By turning this process around and changing the mindset from “we only invest money if we gain a short term ROI” to “allowing experiments in order to identify new insights,” the process of innovation becomes more agile and creative. As a result, organizations know much earlier, whether to further invest in a use case or whether the idea should be sorted out.

Reducing expenses when integrating innovative big data technology

Integrating required technologies into your existing environment is a complex, expensive and time-consuming exercise. Since there is little knowledge in your organization on most of these new technologies and little experience on what is really needed to build big data into your infrastructure, a lot of pre-investment would be necessary to set this up across departments.

The big data lab allows companies to experiment with new technologies outside of their production environment. The lab not only enables clear visibility into the right use cases but generates a lot of experience on additional technologies, including how to incorporate new technologies into existing architectures. By experimenting during a couple of use cases, organizations will generate an increasing solid picture, which of the new methods and technologies would be valuable for their business.

Addressing the skills issue and building a big data service

We are experiencing a shortage of skilled people who can work with the combination of big data technologies. Needed skills include: managing big data with new technologies like Hadoop, understanding streaming data, and preparing and analyzing large volumes and new types of data with advanced analytics technologies.

Data scientists are in short supply and have to be developed for the digital transformation. The big data lab approach could provide a perfect place to locate appropriate staff to spread this capability across for the whole organization. Therefore the big data lab could provide a full service to the organization for experimenting with big data ideas. At the same time, ideas coming from one side of the business can be shared with others, enabling a virtual collaboration between parts of the organization.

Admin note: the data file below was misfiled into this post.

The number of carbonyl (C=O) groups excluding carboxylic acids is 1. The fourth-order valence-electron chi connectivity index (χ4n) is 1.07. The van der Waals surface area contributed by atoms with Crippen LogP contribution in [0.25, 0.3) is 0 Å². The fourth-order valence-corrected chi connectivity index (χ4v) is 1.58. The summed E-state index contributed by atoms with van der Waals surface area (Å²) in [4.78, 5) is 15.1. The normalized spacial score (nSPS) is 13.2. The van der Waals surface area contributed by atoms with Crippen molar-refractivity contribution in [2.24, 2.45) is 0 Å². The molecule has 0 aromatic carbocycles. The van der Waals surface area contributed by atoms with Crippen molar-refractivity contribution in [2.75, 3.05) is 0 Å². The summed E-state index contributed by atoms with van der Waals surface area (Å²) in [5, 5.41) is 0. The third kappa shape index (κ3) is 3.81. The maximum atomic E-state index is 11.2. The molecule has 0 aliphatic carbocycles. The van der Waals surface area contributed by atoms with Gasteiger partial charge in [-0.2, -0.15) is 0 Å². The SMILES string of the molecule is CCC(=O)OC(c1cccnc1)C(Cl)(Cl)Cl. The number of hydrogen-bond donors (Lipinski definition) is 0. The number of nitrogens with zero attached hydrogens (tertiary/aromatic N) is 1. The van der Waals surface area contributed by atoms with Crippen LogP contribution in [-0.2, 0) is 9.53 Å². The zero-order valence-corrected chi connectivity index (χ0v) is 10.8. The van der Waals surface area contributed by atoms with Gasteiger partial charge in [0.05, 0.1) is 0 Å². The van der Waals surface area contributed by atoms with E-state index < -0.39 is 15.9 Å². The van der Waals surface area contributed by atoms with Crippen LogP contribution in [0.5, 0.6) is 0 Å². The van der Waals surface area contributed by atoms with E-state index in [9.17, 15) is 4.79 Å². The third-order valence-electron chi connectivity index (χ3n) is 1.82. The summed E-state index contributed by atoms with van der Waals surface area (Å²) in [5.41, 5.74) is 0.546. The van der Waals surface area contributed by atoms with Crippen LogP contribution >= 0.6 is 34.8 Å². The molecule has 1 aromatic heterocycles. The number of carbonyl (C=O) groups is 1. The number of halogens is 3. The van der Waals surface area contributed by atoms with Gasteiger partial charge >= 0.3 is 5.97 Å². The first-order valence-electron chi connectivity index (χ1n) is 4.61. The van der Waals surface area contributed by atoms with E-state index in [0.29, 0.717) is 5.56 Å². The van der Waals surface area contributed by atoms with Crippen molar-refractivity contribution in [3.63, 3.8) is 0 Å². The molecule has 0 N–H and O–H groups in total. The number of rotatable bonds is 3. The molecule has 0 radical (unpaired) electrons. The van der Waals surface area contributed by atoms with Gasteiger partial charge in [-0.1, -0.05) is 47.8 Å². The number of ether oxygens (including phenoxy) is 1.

Equipped with the necessary techniques and the right skills the big data lab will evolve into an incubator for innovation through big data.

Innovation, experimentation and enthusiasm

The discussions during the last weeks support my conclusion that the big data lab is the right approach for most organizations. Innovation requires experimentation. Experimentation requires enthusiasm. Enthusiasm is driven by speed, teamwork and fast results. Exactly this challenge will be addressed by a big data lab.

What are your thoughts on a big data lab? Could you see a use for it in your organization? Follow me on twitter @AndiGoedde to start a discussion.

Learn more about the SAS Big Data Lab, or watch this video (in German) to see the concept in action.

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About Author

Andreas Gödde

Director Business Analytics

Andreas Gödde is specialist for strategies around Big Data Analytics, Digitalization and Internet of Things, helping organizations to get insights from data for business decisions. He leads the presales organization for Business Analytics of SAS in Germany, Austria and Switzerland. Andreas has a 25 years background in advising companies around Business Intelligence, Data Warehouse and Big Data concepts and projects. Andreas graduated in business informatics in Mannheim. He joined SAS in 1994 helping developing and growing the professional services organization in different management roles. In 2006 he moved to the presales organization building up teams for technical and strategic advisory for customers and for emerging technologies and trends like Big Data and the Internet of Things. Before joining SAS he worked for BASF in Ludwigshafen.